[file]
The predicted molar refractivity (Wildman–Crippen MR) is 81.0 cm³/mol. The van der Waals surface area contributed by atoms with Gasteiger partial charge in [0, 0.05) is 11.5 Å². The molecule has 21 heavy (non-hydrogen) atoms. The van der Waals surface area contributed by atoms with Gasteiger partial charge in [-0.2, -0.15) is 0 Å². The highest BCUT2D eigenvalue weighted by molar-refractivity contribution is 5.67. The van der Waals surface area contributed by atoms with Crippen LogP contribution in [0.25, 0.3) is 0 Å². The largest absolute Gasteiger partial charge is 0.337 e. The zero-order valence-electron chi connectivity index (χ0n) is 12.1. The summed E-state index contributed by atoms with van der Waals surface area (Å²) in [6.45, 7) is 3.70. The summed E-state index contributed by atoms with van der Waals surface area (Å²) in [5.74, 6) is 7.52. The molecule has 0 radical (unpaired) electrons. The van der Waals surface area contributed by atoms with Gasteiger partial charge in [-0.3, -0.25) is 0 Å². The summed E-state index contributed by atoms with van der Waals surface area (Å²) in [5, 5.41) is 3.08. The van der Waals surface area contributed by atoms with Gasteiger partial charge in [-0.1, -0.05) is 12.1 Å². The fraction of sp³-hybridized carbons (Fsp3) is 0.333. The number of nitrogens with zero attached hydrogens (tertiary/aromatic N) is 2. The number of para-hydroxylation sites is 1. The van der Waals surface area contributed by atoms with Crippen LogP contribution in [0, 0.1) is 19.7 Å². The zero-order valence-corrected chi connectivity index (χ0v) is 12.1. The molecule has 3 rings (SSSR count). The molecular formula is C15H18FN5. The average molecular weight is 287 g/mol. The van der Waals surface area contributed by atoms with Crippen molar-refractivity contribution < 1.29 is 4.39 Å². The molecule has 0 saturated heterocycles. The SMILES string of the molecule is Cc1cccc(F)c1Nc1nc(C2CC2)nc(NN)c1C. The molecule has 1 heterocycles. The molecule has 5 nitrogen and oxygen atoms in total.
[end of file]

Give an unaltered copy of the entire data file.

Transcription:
The predicted molar refractivity (Wildman–Crippen MR) is 81.0 cm³/mol. The van der Waals surface area contributed by atoms with Gasteiger partial charge in [0, 0.05) is 11.5 Å². The molecule has 21 heavy (non-hydrogen) atoms. The van der Waals surface area contributed by atoms with Gasteiger partial charge in [-0.2, -0.15) is 0 Å². The highest BCUT2D eigenvalue weighted by molar-refractivity contribution is 5.67. The van der Waals surface area contributed by atoms with Crippen LogP contribution in [0.25, 0.3) is 0 Å². The largest absolute Gasteiger partial charge is 0.337 e. The zero-order valence-electron chi connectivity index (χ0n) is 12.1. The summed E-state index contributed by atoms with van der Waals surface area (Å²) in [6.45, 7) is 3.70. The summed E-state index contributed by atoms with van der Waals surface area (Å²) in [5.74, 6) is 7.52. The molecule has 0 radical (unpaired) electrons. The van der Waals surface area contributed by atoms with Gasteiger partial charge in [-0.3, -0.25) is 0 Å². The summed E-state index contributed by atoms with van der Waals surface area (Å²) in [5, 5.41) is 3.08. The van der Waals surface area contributed by atoms with Gasteiger partial charge in [-0.1, -0.05) is 12.1 Å². The fraction of sp³-hybridized carbons (Fsp3) is 0.333. The number of nitrogens with zero attached hydrogens (tertiary/aromatic N) is 2. The number of para-hydroxylation sites is 1. The van der Waals surface area contributed by atoms with Crippen LogP contribution in [0, 0.1) is 19.7 Å². The zero-order valence-corrected chi connectivity index (χ0v) is 12.1. The molecule has 3 rings (SSSR count). The molecular formula is C15H18FN5. The average molecular weight is 287 g/mol. The van der Waals surface area contributed by atoms with Crippen molar-refractivity contribution < 1.29 is 4.39 Å². The molecule has 0 saturated heterocycles. The SMILES string of the molecule is Cc1cccc(F)c1Nc1nc(C2CC2)nc(NN)c1C. The molecule has 1 heterocycles. The molecule has 5 nitrogen and oxygen atoms in total.